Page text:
Boomers' Downsizing Dilemma
Baby Boomers' motivations and purpose for downsizing must be understood because they aren't always what they appear to be
One of the potential bright spots on the custom-building horizon is the fact that many baby boomers will be looking to downsize over the next 10 years. Because many of them have owned their homes for a long time, their equity is still substantial even though the huge, unrealistic run-up in values is gone.
In the past, when I have built for boomers and empty nesters — including myself — I have seen predictable scenarios play out. The answer to the “downsizing dilemma” encompasses four distinctive parts. Let's take them one at a time.
Physical. This is the primary motivator for most people; a smaller lot, a smaller home, low maintenance and one-level living are their desires. Builders can get trapped by this because although the smaller lot is usually not a problem, building what clients require is difficult to achieve in a smaller home. The fewer, smaller rooms in your design will quickly be questioned even though it is counter-intuitive (“Where will the kids stay?” “My dining table and hutch won't fit,” etc.). Be ready with alternatives other than just adding more square feet.
Financial. Downsizers will automatically assume there will be a dollar-for-dollar reduction in cost based on the size of the new home versus the old home. We all know it just doesn't work that way, and we have to explain this early and often to prospects, especially in the current market where costs to build have not declined but existing home prices have. Ranch homes and homes with main-level master bedrooms are more expensive to build per square foot than the two-story homes many of them are leaving. Plus, the incremental cost of the last 1,000 square feet built is substantially less than the first 1,000 square feet. As a rule, smaller homes are more expensive to build on a per-square-foot basis. And clients are probably loading the new home up with all the higher-end finishes they didn't have before. Explain these “facts of life” before they rear their ugly head.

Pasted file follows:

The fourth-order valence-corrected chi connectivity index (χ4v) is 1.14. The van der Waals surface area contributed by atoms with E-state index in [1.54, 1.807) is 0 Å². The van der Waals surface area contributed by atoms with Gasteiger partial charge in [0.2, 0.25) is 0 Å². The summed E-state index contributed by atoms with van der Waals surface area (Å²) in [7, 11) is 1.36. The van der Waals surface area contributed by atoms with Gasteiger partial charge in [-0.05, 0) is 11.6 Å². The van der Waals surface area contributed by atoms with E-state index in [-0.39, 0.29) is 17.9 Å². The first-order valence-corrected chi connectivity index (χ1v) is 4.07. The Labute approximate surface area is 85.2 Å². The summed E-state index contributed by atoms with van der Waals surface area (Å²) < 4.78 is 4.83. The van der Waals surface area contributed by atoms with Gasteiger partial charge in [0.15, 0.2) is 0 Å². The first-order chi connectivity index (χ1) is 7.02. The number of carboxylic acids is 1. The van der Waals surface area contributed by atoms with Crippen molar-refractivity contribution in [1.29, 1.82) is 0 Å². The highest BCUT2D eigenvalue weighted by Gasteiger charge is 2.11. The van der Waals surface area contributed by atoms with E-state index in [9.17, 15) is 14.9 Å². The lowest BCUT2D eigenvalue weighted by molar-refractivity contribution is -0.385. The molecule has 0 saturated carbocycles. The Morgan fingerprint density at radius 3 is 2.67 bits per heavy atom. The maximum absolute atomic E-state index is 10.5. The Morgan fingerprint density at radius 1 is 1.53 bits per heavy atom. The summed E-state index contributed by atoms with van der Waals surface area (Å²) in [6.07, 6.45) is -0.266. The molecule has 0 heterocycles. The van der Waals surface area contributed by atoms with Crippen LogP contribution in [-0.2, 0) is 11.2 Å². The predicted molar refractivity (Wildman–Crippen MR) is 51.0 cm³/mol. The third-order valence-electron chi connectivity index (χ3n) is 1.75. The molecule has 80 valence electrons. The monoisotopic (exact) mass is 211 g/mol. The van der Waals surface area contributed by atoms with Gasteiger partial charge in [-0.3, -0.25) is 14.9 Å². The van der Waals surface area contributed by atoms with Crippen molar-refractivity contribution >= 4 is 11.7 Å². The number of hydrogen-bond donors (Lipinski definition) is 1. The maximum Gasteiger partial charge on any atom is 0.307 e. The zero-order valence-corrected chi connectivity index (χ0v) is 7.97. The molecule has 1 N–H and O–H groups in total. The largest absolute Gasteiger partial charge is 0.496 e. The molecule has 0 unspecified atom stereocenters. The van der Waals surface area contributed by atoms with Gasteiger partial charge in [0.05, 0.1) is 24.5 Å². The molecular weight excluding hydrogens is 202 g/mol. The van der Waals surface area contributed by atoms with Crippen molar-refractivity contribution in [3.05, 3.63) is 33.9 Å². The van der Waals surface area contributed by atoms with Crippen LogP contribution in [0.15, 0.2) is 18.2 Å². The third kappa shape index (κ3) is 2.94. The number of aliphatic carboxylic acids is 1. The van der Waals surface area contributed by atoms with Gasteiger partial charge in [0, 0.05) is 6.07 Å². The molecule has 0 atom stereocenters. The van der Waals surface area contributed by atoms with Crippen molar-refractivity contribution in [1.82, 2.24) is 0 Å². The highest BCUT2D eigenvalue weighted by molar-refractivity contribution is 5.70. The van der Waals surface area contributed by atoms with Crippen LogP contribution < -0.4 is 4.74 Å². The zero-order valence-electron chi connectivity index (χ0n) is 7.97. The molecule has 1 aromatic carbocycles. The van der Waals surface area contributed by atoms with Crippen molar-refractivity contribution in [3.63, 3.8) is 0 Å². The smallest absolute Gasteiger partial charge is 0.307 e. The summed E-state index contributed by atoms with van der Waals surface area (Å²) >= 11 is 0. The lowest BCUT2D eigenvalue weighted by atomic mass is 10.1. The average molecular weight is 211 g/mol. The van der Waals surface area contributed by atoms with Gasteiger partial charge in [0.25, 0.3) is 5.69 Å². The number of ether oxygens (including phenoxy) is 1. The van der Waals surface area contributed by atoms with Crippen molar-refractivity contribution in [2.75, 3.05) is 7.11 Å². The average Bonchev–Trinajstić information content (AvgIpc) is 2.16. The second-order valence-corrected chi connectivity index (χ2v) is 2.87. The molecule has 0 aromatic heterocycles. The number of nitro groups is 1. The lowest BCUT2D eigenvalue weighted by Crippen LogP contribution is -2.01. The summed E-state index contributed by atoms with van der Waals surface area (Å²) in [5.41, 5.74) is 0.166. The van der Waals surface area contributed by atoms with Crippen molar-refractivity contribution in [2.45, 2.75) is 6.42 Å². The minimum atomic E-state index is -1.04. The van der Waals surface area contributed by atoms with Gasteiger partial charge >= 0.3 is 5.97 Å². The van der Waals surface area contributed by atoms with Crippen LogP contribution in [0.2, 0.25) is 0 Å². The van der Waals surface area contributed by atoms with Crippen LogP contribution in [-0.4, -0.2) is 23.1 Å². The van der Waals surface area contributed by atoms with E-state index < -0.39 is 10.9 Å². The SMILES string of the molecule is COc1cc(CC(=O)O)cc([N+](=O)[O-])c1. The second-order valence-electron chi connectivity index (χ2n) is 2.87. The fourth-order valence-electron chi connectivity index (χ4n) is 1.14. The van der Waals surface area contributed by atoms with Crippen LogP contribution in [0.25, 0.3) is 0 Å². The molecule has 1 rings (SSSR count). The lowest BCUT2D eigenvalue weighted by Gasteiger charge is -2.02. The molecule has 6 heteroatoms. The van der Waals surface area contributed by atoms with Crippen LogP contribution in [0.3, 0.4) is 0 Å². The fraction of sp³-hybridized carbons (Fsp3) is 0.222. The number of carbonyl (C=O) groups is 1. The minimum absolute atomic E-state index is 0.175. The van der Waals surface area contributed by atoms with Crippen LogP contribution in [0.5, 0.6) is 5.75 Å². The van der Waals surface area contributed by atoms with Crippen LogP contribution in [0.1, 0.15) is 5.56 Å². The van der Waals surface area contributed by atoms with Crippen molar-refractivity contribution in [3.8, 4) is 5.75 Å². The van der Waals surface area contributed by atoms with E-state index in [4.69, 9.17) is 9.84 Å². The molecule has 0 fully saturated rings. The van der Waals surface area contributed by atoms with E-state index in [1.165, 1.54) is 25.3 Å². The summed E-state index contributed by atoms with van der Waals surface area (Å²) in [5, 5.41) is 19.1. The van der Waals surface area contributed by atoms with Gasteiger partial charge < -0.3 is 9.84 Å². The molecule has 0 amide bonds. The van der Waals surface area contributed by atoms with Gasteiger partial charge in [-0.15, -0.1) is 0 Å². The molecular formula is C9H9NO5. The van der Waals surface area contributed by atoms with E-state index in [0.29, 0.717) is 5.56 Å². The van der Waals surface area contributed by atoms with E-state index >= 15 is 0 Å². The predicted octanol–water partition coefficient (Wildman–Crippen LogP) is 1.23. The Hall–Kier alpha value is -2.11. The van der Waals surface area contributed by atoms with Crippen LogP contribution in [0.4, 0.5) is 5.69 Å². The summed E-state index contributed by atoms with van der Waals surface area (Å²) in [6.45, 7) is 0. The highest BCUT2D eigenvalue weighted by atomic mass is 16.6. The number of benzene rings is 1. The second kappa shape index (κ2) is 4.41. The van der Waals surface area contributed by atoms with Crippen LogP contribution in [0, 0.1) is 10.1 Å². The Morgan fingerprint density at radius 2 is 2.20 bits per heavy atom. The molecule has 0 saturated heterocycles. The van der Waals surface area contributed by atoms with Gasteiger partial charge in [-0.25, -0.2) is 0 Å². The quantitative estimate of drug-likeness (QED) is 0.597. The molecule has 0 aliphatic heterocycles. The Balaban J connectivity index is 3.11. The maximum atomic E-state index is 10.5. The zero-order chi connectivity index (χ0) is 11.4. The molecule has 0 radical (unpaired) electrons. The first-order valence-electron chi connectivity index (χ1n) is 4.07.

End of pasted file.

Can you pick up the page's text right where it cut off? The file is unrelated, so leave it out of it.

Emotional. The emotional impact of leaving the “family home” can create some real problems for a builder. Many things in the new home will be compared unfavorably to what was in the old one, even though the clients have overlooked its flaws and shortcomings for years. Add this emotional tug to the normal stress of building and you have a potential problem client. Constantly reassure them that this will be the place where new memories are made, and remind them of the features that will make living there easier.
Social. If your clients are drastically downsizing, make sure you understand the backward step in perceived status they are taking. Many people have much of their self-worth wrapped up in their homes, and downsizing can begin to feel like downgrading to them. Once again, consistently reassuring them they will love their new home and its lower maintenance and costs will go a long way to help manage their feelings.
Baby boomers' motivations and purpose for downsizing aren't always what they appear to be. Keep the above points in mind as you prepare to build for this demographic.
|Nationally recognized speaker and trainer Tom Stephani, MIRM, GMB, MCSP and CAPS, specializes in custom homes; infill housing; light commercial projects; and developing commercial and residential land. You can reach him at firstname.lastname@example.org.|